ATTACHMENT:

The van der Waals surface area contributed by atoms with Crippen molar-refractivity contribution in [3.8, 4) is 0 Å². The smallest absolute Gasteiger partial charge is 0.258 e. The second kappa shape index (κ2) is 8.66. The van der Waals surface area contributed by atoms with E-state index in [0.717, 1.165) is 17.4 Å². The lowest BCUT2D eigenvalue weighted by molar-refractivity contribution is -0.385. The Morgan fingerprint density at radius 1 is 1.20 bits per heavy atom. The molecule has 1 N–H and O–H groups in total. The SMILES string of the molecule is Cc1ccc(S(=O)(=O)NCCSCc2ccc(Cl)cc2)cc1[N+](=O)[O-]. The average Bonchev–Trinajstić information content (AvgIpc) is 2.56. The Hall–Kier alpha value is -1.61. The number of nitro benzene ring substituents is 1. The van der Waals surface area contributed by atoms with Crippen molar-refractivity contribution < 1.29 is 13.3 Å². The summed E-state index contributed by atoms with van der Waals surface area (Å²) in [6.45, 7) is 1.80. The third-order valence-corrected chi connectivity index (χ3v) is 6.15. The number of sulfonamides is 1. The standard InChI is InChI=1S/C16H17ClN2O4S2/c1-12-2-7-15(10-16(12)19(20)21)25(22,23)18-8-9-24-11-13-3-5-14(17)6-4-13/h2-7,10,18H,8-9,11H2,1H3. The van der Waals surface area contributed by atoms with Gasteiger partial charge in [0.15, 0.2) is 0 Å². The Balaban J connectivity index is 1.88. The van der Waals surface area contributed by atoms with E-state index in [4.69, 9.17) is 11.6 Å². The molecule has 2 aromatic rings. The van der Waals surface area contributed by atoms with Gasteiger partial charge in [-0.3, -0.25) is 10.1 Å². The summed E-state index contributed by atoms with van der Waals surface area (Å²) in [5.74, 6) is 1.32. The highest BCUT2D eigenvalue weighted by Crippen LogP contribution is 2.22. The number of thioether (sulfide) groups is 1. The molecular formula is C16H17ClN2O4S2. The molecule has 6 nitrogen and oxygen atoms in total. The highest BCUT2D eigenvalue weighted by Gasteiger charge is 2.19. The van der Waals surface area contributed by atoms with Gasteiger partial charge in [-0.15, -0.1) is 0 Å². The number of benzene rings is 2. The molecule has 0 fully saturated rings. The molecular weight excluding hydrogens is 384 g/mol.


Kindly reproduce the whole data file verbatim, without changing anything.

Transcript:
The van der Waals surface area contributed by atoms with Crippen molar-refractivity contribution in [3.8, 4) is 0 Å². The smallest absolute Gasteiger partial charge is 0.258 e. The second kappa shape index (κ2) is 8.66. The van der Waals surface area contributed by atoms with E-state index in [0.717, 1.165) is 17.4 Å². The lowest BCUT2D eigenvalue weighted by molar-refractivity contribution is -0.385. The Morgan fingerprint density at radius 1 is 1.20 bits per heavy atom. The molecule has 1 N–H and O–H groups in total. The SMILES string of the molecule is Cc1ccc(S(=O)(=O)NCCSCc2ccc(Cl)cc2)cc1[N+](=O)[O-]. The average Bonchev–Trinajstić information content (AvgIpc) is 2.56. The Hall–Kier alpha value is -1.61. The number of nitro benzene ring substituents is 1. The van der Waals surface area contributed by atoms with Crippen molar-refractivity contribution < 1.29 is 13.3 Å². The summed E-state index contributed by atoms with van der Waals surface area (Å²) in [6.45, 7) is 1.80. The third-order valence-corrected chi connectivity index (χ3v) is 6.15. The number of sulfonamides is 1. The standard InChI is InChI=1S/C16H17ClN2O4S2/c1-12-2-7-15(10-16(12)19(20)21)25(22,23)18-8-9-24-11-13-3-5-14(17)6-4-13/h2-7,10,18H,8-9,11H2,1H3. The van der Waals surface area contributed by atoms with Gasteiger partial charge in [0.15, 0.2) is 0 Å². The Balaban J connectivity index is 1.88. The van der Waals surface area contributed by atoms with E-state index in [4.69, 9.17) is 11.6 Å². The molecule has 2 aromatic rings. The van der Waals surface area contributed by atoms with Gasteiger partial charge in [-0.3, -0.25) is 10.1 Å². The summed E-state index contributed by atoms with van der Waals surface area (Å²) in [5.74, 6) is 1.32. The highest BCUT2D eigenvalue weighted by Crippen LogP contribution is 2.22. The number of thioether (sulfide) groups is 1. The molecular formula is C16H17ClN2O4S2. The molecule has 6 nitrogen and oxygen atoms in total. The highest BCUT2D eigenvalue weighted by Gasteiger charge is 2.19. The van der Waals surface area contributed by atoms with Gasteiger partial charge in [-0.15, -0.1) is 0 Å². The number of benzene rings is 2. The molecule has 0 fully saturated rings. The molecular weight excluding hydrogens is 384 g/mol.